Please use this identifier to cite or link to this item: https://scholarbank.nus.edu.sg/handle/10635/220163
Title: ANALYTICAL HIERARCHY PROCESS: EXPERTS' JUDGEMENTS ON GRADE 'A' OFFICE BUILDING QUALITY
Authors: TEO XIAN MEI
Keywords: Real Estate
Cheng Fook Jam
RE
2013/2014 RE
Issue Date: 8-May-2014
Citation: TEO XIAN MEI (2014-05-08). ANALYTICAL HIERARCHY PROCESS: EXPERTS' JUDGEMENTS ON GRADE 'A' OFFICE BUILDING QUALITY. ScholarBank@NUS Repository.
Abstract: Traditionally, image driven office occupiers such as banking and financial companies have occupied large office spaces in the Singapore’s Central Business District (CBD), particularly in premium investment grade offices, termed as Grade A office buildings. These properties are prestigious buildings occupying prime locations in the CBD, with modern and high quality finishing and good building specifications among other important property attributes. As such, this study seeks to extract experts’ judgements about their opinions on the relative importance of 30 property attributes in contributing to Grade A office building quality. Using the analytical hierarchy process of pairwise comparisons, expert inputs are analysed and ranked according to weights given to each property attribute, producing a list of relative importance for the 30 sub-factors. Empirical results reveal that functionality, with a weightage of 30.7%, plays the most important role in affecting building quality, followed by presentation (18.42%) and amenities (13.93%). With this knowledge, building owners and designers can seek to improve tenants’ satisfaction by incorporating these preferences as early as the design stage. A key finding is the new-found importance assigned to amenities, previously ranked to be of mid-low importance but now deemed as an important attribute. The explanations accounting for this phenomenon include a rise in users’ expectations of how a building should function, the way businesses are conducted and the use of amenities to ease work life stress. Comparisons made with other similar studies also reveal that different market contexts produce different sets of results, which may be largely explained by timing issues, differences in geographical contexts, and local culture and lifestyles.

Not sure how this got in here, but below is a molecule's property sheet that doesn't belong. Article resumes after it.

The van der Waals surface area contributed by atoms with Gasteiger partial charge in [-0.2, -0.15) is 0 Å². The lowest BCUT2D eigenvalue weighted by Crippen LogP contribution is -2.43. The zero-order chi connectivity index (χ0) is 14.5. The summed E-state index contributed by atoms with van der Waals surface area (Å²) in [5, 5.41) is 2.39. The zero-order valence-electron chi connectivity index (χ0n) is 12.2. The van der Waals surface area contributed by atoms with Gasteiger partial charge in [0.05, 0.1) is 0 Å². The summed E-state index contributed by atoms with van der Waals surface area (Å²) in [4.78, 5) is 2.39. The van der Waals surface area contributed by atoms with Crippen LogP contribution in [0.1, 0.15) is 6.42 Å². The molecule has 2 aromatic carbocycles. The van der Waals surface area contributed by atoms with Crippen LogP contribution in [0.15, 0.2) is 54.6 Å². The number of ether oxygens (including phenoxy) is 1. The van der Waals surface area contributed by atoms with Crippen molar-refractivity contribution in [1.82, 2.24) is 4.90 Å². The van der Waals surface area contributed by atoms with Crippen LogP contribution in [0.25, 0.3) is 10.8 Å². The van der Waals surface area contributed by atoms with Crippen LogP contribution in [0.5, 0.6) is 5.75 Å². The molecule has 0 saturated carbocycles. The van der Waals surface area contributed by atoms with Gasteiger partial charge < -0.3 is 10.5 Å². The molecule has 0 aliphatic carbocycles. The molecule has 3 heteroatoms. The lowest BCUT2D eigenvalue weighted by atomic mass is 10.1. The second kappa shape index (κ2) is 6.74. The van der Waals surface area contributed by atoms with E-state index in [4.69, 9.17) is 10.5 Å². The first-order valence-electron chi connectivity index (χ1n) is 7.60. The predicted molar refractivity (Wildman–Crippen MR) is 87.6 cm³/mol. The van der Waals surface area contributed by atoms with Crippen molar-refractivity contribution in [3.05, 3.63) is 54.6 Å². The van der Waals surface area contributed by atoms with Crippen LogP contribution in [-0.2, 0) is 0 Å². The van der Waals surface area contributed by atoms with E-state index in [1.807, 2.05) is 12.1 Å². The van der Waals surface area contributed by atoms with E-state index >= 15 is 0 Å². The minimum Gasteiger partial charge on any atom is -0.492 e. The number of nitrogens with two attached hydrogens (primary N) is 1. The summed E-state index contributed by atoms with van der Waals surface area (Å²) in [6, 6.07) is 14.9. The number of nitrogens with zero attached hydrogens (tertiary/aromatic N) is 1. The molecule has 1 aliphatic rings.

URI: https://scholarbank.nus.edu.sg/handle/10635/220163
Appears in Collections:Bachelor's Theses

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